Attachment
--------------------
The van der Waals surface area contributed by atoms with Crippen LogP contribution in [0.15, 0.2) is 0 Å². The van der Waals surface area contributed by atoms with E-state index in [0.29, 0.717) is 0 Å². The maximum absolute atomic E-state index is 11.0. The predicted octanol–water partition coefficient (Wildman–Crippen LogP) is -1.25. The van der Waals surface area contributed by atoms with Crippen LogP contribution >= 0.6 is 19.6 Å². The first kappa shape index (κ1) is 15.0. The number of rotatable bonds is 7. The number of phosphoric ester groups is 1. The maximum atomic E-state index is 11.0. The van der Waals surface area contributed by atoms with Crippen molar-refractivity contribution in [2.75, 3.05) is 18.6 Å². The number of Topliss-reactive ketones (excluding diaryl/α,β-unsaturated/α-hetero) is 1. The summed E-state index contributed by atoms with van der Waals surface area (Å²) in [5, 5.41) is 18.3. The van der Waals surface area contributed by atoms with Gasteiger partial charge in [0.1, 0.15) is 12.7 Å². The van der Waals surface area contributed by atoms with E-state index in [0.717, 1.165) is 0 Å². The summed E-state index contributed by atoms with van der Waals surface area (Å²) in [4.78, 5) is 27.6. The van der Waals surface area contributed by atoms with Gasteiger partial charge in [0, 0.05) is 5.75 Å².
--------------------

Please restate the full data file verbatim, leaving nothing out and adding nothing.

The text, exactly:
The van der Waals surface area contributed by atoms with Crippen LogP contribution in [0.15, 0.2) is 0 Å². The van der Waals surface area contributed by atoms with E-state index in [0.29, 0.717) is 0 Å². The maximum absolute atomic E-state index is 11.0. The predicted octanol–water partition coefficient (Wildman–Crippen LogP) is -1.25. The van der Waals surface area contributed by atoms with Crippen LogP contribution >= 0.6 is 19.6 Å². The first kappa shape index (κ1) is 15.0. The number of rotatable bonds is 7. The number of phosphoric ester groups is 1. The maximum atomic E-state index is 11.0. The van der Waals surface area contributed by atoms with Crippen molar-refractivity contribution in [2.75, 3.05) is 18.6 Å². The number of Topliss-reactive ketones (excluding diaryl/α,β-unsaturated/α-hetero) is 1. The summed E-state index contributed by atoms with van der Waals surface area (Å²) in [5, 5.41) is 18.3. The van der Waals surface area contributed by atoms with Gasteiger partial charge in [0.1, 0.15) is 12.7 Å². The van der Waals surface area contributed by atoms with E-state index in [0.717, 1.165) is 0 Å². The summed E-state index contributed by atoms with van der Waals surface area (Å²) in [4.78, 5) is 27.6. The van der Waals surface area contributed by atoms with Gasteiger partial charge in [0, 0.05) is 5.75 Å².